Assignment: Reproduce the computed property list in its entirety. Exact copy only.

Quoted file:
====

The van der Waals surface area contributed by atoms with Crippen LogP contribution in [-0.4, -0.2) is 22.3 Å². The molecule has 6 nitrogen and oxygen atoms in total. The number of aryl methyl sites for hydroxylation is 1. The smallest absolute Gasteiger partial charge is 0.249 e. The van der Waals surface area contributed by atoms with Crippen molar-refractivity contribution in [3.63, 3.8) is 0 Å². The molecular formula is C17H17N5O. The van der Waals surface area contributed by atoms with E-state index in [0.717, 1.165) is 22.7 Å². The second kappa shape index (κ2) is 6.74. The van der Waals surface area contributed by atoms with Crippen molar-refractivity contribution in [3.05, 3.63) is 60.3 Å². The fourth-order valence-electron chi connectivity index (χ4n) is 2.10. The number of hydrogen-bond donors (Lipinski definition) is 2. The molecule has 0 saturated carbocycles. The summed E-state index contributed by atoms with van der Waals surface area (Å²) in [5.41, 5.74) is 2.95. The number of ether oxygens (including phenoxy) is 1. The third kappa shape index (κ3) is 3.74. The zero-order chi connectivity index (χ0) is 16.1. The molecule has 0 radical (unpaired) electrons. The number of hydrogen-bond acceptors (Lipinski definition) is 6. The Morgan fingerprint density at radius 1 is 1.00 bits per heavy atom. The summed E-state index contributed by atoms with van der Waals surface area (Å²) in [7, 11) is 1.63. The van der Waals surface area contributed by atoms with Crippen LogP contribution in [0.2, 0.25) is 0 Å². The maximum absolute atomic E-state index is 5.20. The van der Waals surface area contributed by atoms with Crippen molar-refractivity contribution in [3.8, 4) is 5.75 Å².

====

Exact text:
The van der Waals surface area contributed by atoms with Crippen LogP contribution in [-0.4, -0.2) is 22.3 Å². The molecule has 6 nitrogen and oxygen atoms in total. The number of aryl methyl sites for hydroxylation is 1. The smallest absolute Gasteiger partial charge is 0.249 e. The van der Waals surface area contributed by atoms with Crippen molar-refractivity contribution in [3.63, 3.8) is 0 Å². The molecular formula is C17H17N5O. The van der Waals surface area contributed by atoms with E-state index in [0.717, 1.165) is 22.7 Å². The second kappa shape index (κ2) is 6.74. The van der Waals surface area contributed by atoms with Crippen molar-refractivity contribution in [3.05, 3.63) is 60.3 Å². The fourth-order valence-electron chi connectivity index (χ4n) is 2.10. The number of hydrogen-bond donors (Lipinski definition) is 2. The molecule has 0 saturated carbocycles. The summed E-state index contributed by atoms with van der Waals surface area (Å²) in [5.41, 5.74) is 2.95. The number of ether oxygens (including phenoxy) is 1. The third kappa shape index (κ3) is 3.74. The zero-order chi connectivity index (χ0) is 16.1. The molecule has 0 radical (unpaired) electrons. The number of hydrogen-bond acceptors (Lipinski definition) is 6. The Morgan fingerprint density at radius 1 is 1.00 bits per heavy atom. The summed E-state index contributed by atoms with van der Waals surface area (Å²) in [7, 11) is 1.63. The van der Waals surface area contributed by atoms with Crippen LogP contribution in [0.2, 0.25) is 0 Å². The maximum absolute atomic E-state index is 5.20. The van der Waals surface area contributed by atoms with Crippen molar-refractivity contribution in [3.8, 4) is 5.75 Å².